Found in translation

Narayan, author of Kocharethi, the first novel by an adivasi in Kerala, and Catherine Thankamma, who translated the book into English, talk about the book and its place on the literary scene.

April 27, 2011 04:21 pm | Updated 04:21 pm IST

Noteworthy achievement (from left) Catherine Thankamma, Narayan and Latha with different editions of Kocharethi

Noteworthy achievement (from left) Catherine Thankamma, Narayan and Latha with different editions of Kocharethi

Literature on adivasis, shaped by perspectives of authors who may or may not have interacted or studied the tribals and their lives, could be romantic flights of the imagination or grim portraits about trials and tribulations of the tribals. Irked by these fanciful and wrong representations of his community, Narayan, a member of the Malaarayar tribal community in Kerala, took up the pen to write the first authentic novel written by an adivasi in South India. All that he had to do was dip into his memory to pen Kocharethi, a novel that seamlessly fuses fiction and non-fiction, an elegy to a community and their lifestyle.

New lease of life

Recently the book came under the limelight, more than a decade after it was first published in Malayalam by DC Books, when Catherine Thankamma's translation of the book into English was released in Kochi.

“It was litterateur and academician Ayyappa Panikker who first suggested that Mini Krishnan, at present editor of Oxford University Press (OUP), translate the book into English,” recalls Catherine, a professor of English at RLV College of Music and Fine Arts, Thripunithura. She considers it a kind of gurudakshina to Panikker, her former mentor and guide.

The translation, published by OUP, has given the book a new lease of life. At a time when tribals all over India are fighting a losing battle to preserve their lands and cultural identity, Kocharethi reminds us, yet again, how these children of the land were marginalised by the state, the establishment and organised religion. From proud farmers, practitioners of traditional medicine and guardians of the land, the tribals became displaced and dispossessed, dependent on the largesse of the State to protect their lands and, most importantly, their cultural identity.

“Many of the incidents in the book are based on real incidents that I remember or what I garnered from my elders' experiences, especially what my great-grandfather recounted of his life,” says Narayan, a former Postal employee.

Instead of waiting for a Dee Brown (American author who wrote Bury my Heart At Wounded Knee to narrate the colonisation of America from the perspective of the native Indians) to do justice to the tribal perspective, Narayan, like Nigerian author Chinua Acehebe ( Things Fall Apart ), took up the challenge to come up with a poignant sketch of the tribals' life and culture without being maudlin or didactic.

In the late Sixties many adivasis in Kerala began to vocalise their anger at the way popular culture represented the tribals in films and books. Letters to the editor and the publisher did not help. That is when elders advised Narayan, a voracious reader himself, to write a novel about his community instead of merely criticising what was there in print and celluloid.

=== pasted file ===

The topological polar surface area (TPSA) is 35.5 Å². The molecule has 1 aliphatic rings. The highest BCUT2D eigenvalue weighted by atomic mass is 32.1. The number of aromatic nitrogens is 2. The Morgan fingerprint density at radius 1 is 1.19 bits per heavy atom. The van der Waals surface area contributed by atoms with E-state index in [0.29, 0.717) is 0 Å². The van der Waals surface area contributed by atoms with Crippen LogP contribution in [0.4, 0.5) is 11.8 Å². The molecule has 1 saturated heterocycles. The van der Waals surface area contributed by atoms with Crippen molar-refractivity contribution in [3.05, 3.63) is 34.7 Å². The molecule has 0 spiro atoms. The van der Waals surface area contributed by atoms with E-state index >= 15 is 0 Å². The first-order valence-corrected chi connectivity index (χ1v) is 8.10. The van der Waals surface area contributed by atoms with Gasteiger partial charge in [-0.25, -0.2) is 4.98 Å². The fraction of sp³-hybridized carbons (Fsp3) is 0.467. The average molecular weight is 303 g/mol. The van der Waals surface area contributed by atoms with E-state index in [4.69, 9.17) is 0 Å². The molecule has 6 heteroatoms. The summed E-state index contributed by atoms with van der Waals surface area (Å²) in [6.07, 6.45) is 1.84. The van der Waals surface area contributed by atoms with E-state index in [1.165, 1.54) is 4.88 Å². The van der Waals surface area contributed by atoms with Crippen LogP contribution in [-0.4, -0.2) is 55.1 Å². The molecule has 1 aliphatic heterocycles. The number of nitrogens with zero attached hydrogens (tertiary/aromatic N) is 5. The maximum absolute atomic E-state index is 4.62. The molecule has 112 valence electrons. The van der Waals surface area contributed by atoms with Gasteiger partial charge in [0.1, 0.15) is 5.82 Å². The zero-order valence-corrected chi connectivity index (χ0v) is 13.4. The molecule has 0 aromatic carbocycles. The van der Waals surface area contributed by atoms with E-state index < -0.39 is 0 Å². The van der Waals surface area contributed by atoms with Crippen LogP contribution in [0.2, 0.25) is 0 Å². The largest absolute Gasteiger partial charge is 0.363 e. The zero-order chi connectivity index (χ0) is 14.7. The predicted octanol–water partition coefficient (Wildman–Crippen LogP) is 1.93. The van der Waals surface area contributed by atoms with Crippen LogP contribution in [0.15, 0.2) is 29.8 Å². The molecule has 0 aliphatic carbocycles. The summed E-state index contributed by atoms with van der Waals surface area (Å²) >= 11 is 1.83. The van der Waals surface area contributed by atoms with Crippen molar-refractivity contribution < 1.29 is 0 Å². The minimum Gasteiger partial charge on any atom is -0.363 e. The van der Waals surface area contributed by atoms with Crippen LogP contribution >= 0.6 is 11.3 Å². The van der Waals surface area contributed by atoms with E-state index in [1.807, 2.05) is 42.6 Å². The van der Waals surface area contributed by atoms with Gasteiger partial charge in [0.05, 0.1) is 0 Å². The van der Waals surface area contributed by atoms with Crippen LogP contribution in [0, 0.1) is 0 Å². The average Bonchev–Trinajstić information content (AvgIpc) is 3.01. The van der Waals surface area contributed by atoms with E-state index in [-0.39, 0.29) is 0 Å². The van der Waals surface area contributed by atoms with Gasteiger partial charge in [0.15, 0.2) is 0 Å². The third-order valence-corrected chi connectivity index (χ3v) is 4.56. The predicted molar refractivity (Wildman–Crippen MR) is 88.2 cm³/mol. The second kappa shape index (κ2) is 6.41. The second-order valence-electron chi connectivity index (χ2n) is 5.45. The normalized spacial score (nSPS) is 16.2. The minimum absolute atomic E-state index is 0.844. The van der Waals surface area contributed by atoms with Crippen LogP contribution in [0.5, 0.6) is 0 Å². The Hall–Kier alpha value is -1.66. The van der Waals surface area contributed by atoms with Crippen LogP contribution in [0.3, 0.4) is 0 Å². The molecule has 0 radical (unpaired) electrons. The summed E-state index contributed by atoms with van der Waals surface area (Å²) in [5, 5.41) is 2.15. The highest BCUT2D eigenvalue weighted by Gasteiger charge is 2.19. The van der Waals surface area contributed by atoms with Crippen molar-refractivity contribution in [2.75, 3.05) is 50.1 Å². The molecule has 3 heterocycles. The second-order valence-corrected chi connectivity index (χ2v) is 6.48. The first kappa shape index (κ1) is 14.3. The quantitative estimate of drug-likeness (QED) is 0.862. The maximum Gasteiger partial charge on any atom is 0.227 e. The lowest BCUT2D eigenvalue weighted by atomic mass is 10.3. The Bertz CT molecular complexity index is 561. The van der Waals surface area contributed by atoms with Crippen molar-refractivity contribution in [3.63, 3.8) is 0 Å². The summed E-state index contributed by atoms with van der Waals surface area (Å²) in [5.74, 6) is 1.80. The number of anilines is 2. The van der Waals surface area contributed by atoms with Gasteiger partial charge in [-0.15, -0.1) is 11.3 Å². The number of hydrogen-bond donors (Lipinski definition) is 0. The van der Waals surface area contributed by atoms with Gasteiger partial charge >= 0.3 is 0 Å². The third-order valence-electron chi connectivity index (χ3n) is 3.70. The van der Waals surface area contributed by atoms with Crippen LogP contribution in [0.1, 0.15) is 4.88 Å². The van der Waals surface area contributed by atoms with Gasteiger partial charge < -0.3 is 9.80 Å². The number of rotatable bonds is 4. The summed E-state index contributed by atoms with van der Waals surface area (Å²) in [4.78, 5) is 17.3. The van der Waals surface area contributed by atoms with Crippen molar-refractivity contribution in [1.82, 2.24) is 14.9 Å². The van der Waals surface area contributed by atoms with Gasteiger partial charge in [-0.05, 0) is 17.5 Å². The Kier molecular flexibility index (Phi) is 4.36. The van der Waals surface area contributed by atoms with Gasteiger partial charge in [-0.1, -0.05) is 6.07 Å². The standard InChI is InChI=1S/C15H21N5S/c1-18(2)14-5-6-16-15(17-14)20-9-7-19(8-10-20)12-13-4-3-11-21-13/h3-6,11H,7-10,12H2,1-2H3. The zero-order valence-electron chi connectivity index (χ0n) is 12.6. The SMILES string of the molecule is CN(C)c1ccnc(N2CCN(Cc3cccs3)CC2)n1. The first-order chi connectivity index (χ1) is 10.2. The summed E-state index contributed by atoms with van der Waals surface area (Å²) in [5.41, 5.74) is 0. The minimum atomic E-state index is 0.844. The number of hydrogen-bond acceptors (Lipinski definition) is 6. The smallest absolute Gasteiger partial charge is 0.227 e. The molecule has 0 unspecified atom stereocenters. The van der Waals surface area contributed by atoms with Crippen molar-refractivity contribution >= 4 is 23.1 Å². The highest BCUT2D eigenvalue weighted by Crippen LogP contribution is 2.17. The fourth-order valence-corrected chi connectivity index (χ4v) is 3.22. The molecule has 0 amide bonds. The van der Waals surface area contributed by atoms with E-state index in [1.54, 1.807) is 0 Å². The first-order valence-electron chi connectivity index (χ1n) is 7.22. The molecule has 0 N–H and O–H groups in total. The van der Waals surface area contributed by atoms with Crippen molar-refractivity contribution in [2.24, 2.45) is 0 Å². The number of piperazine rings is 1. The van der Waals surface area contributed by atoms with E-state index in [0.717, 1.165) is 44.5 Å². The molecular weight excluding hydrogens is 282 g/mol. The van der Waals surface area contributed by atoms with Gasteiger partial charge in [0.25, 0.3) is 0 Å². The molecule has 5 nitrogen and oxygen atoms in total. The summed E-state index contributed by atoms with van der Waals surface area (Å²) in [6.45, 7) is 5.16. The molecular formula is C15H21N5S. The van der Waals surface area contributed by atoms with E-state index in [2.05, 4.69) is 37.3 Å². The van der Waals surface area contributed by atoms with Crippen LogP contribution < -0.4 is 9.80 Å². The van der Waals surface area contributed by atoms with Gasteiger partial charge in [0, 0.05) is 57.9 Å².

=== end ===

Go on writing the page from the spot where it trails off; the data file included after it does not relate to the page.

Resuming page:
“The misrepresentations were marginalising a marginalised community. I wondered what I could write about and that is when I decided to stick to what I knew best. So I chose to describe my life, upbringing and culture,” says Narayan

Thus was the spirited Kocharethi born. But his story had to wait for 10 years till D.C. Kizhakkemuri saw the potential of the story and published it in 1998. Several awards, including the Sahitya Akademi award, and six editions followed. Its Hindi translation Pahadin came about in 2009 and the Tamil translation in 2010. Then it was Mini's determination, drive and dedication that saw the book translated into English.

“It was a mammoth effort and I agreed to do it only because both Narayan and I happen to be living in Kochi. I felt this was a book that required constant interaction with the author. I was going to translate a book about a culture, a life style, and a people, all of which were completely alien to me,” recalls Catherine.

" Kocharethi articulates Narayan's anger, rage, pain and angst. It also shows that they were never isolated from all human contact as is presented in some works. The book also shows how the adivasis were economically exploited by traders who came to their lands to trade in pepper, tobacco and other valuable forest produce,” explains Catherine.

She lavishes praise on Mini for her “evangelical zeal” to ensure that nothing was lost in translation. Catherine also got one of her students K.S. Sudhish to illustrate the book.


Line drawings in black and white depict the surroundings, artefacts, customs and utensils described in the book. “I met Narayan Sir and was moved by his experience and his stories. But for a few changes here and there, Narayan Sir was happy with my drawings,” recollects Sudhish, a third-year student of Applied Arts at RLV College of Fine Arts.

The fact that the first edition of the English translation was completely sold out is proof of the success of the author and the translator. Narayan, who also has a couple of collections of short stories to his credit, says more than awards, what he treasures is what a young adivasi told him: ‘As the book is such an honest picture of our lives, this is something I want to bequeath to my children so that they understand where they come from and who they are.'

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